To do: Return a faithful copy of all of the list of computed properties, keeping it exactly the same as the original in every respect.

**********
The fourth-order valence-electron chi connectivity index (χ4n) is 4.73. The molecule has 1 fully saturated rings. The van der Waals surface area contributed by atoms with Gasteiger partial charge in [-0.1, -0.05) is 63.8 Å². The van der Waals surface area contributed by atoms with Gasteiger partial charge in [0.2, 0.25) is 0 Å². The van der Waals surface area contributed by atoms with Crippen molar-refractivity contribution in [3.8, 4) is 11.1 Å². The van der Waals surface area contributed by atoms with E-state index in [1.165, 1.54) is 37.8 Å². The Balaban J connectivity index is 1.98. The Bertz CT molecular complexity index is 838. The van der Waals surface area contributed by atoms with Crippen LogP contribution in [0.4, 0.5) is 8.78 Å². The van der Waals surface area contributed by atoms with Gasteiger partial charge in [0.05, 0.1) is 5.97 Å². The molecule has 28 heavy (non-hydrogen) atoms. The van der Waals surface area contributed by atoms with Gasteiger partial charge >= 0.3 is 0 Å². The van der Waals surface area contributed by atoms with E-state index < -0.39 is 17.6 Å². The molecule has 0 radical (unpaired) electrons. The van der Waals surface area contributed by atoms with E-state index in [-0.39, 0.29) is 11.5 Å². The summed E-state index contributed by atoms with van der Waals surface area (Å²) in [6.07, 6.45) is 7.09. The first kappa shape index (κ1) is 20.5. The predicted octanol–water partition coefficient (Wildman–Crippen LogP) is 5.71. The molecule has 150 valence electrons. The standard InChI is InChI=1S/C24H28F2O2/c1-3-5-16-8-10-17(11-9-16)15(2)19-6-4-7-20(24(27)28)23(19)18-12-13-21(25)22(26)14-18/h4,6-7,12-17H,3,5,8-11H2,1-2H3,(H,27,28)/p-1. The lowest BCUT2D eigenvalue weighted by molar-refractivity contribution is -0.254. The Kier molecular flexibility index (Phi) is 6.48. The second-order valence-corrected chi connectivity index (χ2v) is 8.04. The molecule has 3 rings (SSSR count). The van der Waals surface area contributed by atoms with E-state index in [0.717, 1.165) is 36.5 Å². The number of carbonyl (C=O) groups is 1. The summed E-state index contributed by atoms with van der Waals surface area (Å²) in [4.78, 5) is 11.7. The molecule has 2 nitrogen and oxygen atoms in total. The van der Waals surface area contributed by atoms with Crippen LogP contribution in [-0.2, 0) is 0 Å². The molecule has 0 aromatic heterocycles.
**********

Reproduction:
The fourth-order valence-electron chi connectivity index (χ4n) is 4.73. The molecule has 1 fully saturated rings. The van der Waals surface area contributed by atoms with Gasteiger partial charge in [-0.1, -0.05) is 63.8 Å². The van der Waals surface area contributed by atoms with Gasteiger partial charge in [0.2, 0.25) is 0 Å². The van der Waals surface area contributed by atoms with Crippen molar-refractivity contribution in [3.8, 4) is 11.1 Å². The van der Waals surface area contributed by atoms with E-state index in [1.165, 1.54) is 37.8 Å². The Balaban J connectivity index is 1.98. The Bertz CT molecular complexity index is 838. The van der Waals surface area contributed by atoms with Crippen LogP contribution in [0.4, 0.5) is 8.78 Å². The van der Waals surface area contributed by atoms with Gasteiger partial charge in [0.05, 0.1) is 5.97 Å². The molecule has 28 heavy (non-hydrogen) atoms. The van der Waals surface area contributed by atoms with Gasteiger partial charge >= 0.3 is 0 Å². The van der Waals surface area contributed by atoms with E-state index < -0.39 is 17.6 Å². The molecule has 0 radical (unpaired) electrons. The van der Waals surface area contributed by atoms with E-state index in [-0.39, 0.29) is 11.5 Å². The summed E-state index contributed by atoms with van der Waals surface area (Å²) in [6.07, 6.45) is 7.09. The first kappa shape index (κ1) is 20.5. The predicted octanol–water partition coefficient (Wildman–Crippen LogP) is 5.71. The molecule has 150 valence electrons. The standard InChI is InChI=1S/C24H28F2O2/c1-3-5-16-8-10-17(11-9-16)15(2)19-6-4-7-20(24(27)28)23(19)18-12-13-21(25)22(26)14-18/h4,6-7,12-17H,3,5,8-11H2,1-2H3,(H,27,28)/p-1. The lowest BCUT2D eigenvalue weighted by molar-refractivity contribution is -0.254. The Kier molecular flexibility index (Phi) is 6.48. The second-order valence-corrected chi connectivity index (χ2v) is 8.04. The molecule has 3 rings (SSSR count). The van der Waals surface area contributed by atoms with E-state index in [0.717, 1.165) is 36.5 Å². The number of carbonyl (C=O) groups is 1. The summed E-state index contributed by atoms with van der Waals surface area (Å²) in [4.78, 5) is 11.7. The molecule has 2 nitrogen and oxygen atoms in total. The van der Waals surface area contributed by atoms with Crippen LogP contribution in [-0.2, 0) is 0 Å². The molecule has 0 aromatic heterocycles.